Categories: things to do

The most Instagrammable spot in Northern Ireland is probably here, there and everywhere. For a relatively small place it’s got massive Insta-potential given the stunning natural landscape, impressive industrial heritage and a contemporary street culture and vibe that’s arguably second to none. We’ve picked some of our most Insta-friendly places that are well worth a visit, a snap and a selfie. 

Between you, me and the walls… 

We love our wall art and murals in Northern Ireland. Some are pure Banksy-like while others have deeper political or historical significance. Either way, there’s many worth standing in front of in awe. Street artist ADW’s iconic Deep Love painting of a diver carrying a mermaid in his arms is a must-snap in Belfast’s Dunbar St as is Leo Boyd’s pop-art homage Belfast Romances mural on the Bullitt Hotel. Danni Simpson’s eye-catching Wings at CS Lewis Square - an ode to Narnia’s creator - are worth donning for the camera. The Peace Walls murals have to appear on your Insta and must-see lists. When you’re in Derry-Londonderry, art and history collide on the murals in the Bogside’s People’s Gallery depicting significant moments in the city’s history. Meanwhile the nearby iconic Free Derry Corner sign is a must-grab and you can snap it from all sorts of angles.  

Cranes, Titanic, Brollies, Bars and The Big Fish 

The perfect spot to shoot the famous massive yellow Harland & Wolff cranes as your backdrop is from Titanic Quarter, with the slipways offering a good spot. While you’re there, where the great ship itself was built, make for the Titanic Belfast experience. This world-class attraction has multiple spots for iconic pics, including the Insta-famous corten steel Titanic sign outside, the prow-like angles of the building and the vast slipways leading to the water. The colourful Street Art Umbrellas outside the Duke of York pub in the Cathedral Quarter are another cracking photo op not to be spurned. Just wait ‘til you see The Crown Bar’s exterior, the most lens-popping pub front you’ll ever eyeball. You’ll need a drink after it, which is fortunate because the inside is also very special. From Victorian splendour to contemporary sculpture, head for the awesome Big Fish sculpture by John Kindness on Donegall Quay with its striking blue ceramic tile scales telling the story of Belfast.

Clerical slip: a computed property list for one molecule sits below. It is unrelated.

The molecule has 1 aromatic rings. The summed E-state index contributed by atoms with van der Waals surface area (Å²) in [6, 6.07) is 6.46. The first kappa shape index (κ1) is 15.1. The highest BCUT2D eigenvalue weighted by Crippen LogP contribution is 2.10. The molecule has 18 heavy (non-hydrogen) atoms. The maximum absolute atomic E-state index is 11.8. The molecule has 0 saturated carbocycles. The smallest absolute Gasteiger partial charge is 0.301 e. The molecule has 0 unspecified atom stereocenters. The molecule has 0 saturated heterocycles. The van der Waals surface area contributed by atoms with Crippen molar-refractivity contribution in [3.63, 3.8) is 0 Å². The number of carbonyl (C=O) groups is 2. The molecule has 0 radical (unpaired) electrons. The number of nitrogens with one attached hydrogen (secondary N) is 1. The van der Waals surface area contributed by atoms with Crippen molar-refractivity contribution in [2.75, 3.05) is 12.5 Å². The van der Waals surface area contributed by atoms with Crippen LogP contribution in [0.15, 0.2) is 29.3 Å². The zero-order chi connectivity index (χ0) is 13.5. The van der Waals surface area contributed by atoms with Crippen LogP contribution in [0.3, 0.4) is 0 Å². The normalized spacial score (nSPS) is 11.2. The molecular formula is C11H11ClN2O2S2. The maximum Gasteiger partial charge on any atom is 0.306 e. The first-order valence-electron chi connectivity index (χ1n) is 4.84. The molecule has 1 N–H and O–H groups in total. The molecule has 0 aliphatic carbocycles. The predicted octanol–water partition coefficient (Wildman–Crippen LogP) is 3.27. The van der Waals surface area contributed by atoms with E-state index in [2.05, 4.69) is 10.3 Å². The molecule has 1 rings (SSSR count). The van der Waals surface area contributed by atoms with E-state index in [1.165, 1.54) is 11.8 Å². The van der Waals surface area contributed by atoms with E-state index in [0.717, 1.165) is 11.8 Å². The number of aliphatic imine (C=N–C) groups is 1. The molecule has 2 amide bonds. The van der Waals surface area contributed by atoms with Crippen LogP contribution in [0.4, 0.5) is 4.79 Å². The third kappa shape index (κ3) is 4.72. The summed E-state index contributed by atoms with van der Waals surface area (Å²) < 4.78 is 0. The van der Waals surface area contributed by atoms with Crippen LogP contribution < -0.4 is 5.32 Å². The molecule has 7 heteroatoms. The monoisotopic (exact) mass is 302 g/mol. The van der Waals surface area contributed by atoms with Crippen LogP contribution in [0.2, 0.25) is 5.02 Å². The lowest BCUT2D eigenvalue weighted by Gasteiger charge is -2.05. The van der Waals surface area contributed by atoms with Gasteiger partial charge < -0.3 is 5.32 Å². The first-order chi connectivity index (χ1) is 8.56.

GOT to see these, Thronie or not   

Game of Thrones® locations and fan attractions are dotted everywhere across Northern Ireland. But you don’t need to have seen a second of the hit show to appreciate their beauty or art. While called the ‘King’s Road’ in the show, the tunnel of beech trees known as The Dark Hedges in Stranocum have been picture perfect for hundreds of years. Be prepped to wait while others strike poses… worth it, though. 

To celebrate 10 years of filming Game of Thrones®, six huge stained-glass windows, each featuring iconic scenes, characters and themes from each of the houses of Game of Thrones® were specially commissioned, and now form the Glass of Thrones Walking Trail. It starts at the AC Hotel and ends at HMS Caroline via Lagan Weir, the Odyssey, SS Nomadic and Titanic Slipway. Or for dyed-in-the-white-fur-coat fans, the Journey of Doors features ten intricately carved doors that have been sent around the country for safe keeping. Get your Journey passport stamped at each location – and a selfie, of course. 

Mussenden Temple near Castlerock is perched dramatically on a massive cliff top. This is a really atmospheric spot, with clouds racing above and Downhill beach stretching endlessly far below. It’s from the beach itself that the best shot of Mussenden Temple is to be found, with bonus points – and likes – if you capture the train travelling past at the same time. 

Three edgy places for edgy shots